If you’re undisciplined in your work hours, why should an employee be on time? If you take long unplanned lunches with your golfing buddies, why should they stick to the proper break times? Or if you display workaholic tendencies, should you be surprised if they work themselves to an early burnout? Unfortunately, employee burn-out is a serious problem in our industry.

Do you make a lot of personal calls at work? How much time do you spend doing things that are not your core business? Or things that have nothing to do with your business? Do you use company resources for personal projects? Do you pay for them in a timely fashion?

There’s a real temptation to treat the work environment as an extension of your personal life but this is very dangerous for a business. The line between the personal and the professional must be clearly drawn… by you.

How do you dress for work? Many shop owners do not wear any kind of uniform or professional business attire to work. How can they expect their people to care about their appearance? Just because our job involves some grease and dirt does not mean we have to wallow in it or wear it after work.

Do you drink during business hours? Do you drink on the premises after hours? Do you go out for drinks with your employees on a regular basis?

Drinking during business hours or on the premises makes it very difficult for you to enforce a company drinking and drug policy. And when you spend a lot of time hanging out with the employees, it is much more difficult for them to see you as a leader.

Your answers to these questions – and many more like them – will be an indicator of how your employees behave.

Creating Hope

A good leader motivates followers by creating hope.

Dr. Bruce Hiebert is Dean of Academics B.C. at Yorkville University in Burnaby, and a consultant on issues of leadership development, transition planning, and decision making. He says, “Hope is a sense of personal competence combined with a sense of direction. Or to put it slightly more graphically, those who know that the application of their abilities can lead to a better future have hope.”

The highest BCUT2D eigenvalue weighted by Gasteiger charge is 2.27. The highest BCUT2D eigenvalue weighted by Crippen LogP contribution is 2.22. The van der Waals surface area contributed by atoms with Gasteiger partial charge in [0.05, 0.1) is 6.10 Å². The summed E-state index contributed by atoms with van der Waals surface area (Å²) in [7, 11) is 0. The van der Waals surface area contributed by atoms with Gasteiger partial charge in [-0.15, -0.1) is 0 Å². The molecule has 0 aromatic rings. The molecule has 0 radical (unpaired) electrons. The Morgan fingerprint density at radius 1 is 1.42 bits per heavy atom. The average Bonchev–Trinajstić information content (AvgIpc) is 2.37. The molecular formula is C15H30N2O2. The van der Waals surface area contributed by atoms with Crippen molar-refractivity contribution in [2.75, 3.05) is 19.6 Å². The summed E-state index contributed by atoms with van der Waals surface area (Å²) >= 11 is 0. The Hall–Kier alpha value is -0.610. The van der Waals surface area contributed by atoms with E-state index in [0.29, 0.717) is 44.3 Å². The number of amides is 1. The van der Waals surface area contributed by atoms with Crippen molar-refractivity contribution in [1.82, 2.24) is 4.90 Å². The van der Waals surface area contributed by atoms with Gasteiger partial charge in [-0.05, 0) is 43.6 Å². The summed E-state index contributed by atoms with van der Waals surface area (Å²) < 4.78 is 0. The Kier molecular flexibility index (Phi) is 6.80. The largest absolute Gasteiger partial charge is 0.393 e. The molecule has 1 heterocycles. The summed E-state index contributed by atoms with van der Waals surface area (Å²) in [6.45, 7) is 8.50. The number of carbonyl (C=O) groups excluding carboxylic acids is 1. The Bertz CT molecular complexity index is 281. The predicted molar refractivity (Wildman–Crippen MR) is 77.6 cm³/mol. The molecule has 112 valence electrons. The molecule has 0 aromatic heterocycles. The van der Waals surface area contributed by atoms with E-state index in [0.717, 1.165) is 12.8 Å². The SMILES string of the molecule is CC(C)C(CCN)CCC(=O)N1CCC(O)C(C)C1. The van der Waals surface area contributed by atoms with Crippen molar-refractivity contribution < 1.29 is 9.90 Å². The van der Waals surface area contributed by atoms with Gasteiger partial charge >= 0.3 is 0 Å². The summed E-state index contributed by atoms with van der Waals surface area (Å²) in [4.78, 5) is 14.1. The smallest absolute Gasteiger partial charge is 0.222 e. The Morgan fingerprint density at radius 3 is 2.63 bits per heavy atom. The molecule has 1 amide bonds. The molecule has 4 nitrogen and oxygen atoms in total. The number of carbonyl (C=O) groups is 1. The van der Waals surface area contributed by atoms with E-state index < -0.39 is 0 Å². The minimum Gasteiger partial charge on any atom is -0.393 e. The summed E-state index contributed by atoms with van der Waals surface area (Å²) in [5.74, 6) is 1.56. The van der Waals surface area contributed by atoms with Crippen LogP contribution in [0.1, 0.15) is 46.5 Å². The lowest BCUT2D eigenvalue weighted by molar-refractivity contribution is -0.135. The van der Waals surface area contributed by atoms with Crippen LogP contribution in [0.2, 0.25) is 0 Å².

So how do we create hope?

We start by making sure our employees have a sense of personal competence, and we show them that the application of their abilities will lead to a better future.

How do we make sure our employees gave a sense of personal competence? By communicating our expectations of them clearly. And ensuring they have the knowledge and competence to carry out those expectations.

How do we make sure our employees have the knowledge and competence to carry out our expectations? By evaluating them in the context of our expectations and providing knowledge and training.

How do we show them that the application of their abilities can lead to a better future? By telling them that they’re doing a good job, by thanking them for their work, and by showing them how their hard work has benefited the company.

Most importantly they need to hear how they have positively impacted all of the people involved in the business – including the owners, the customers, and their co-workers.

People care about what others think of them. As their leader, you’re in a unique position to give your employees a role model to follow, a purpose for their professional skills, and a means to achieve their personal goals.

Murray Voth-LowResThink of how your business will benefit from having employees like that. You just have to be the leader they need.

Murray Voth is a consultant and trainer with Total Automotive Consulting & Training Inc. in Edmonton, Alta., which runs the ProShop program across Canada. He can be reached at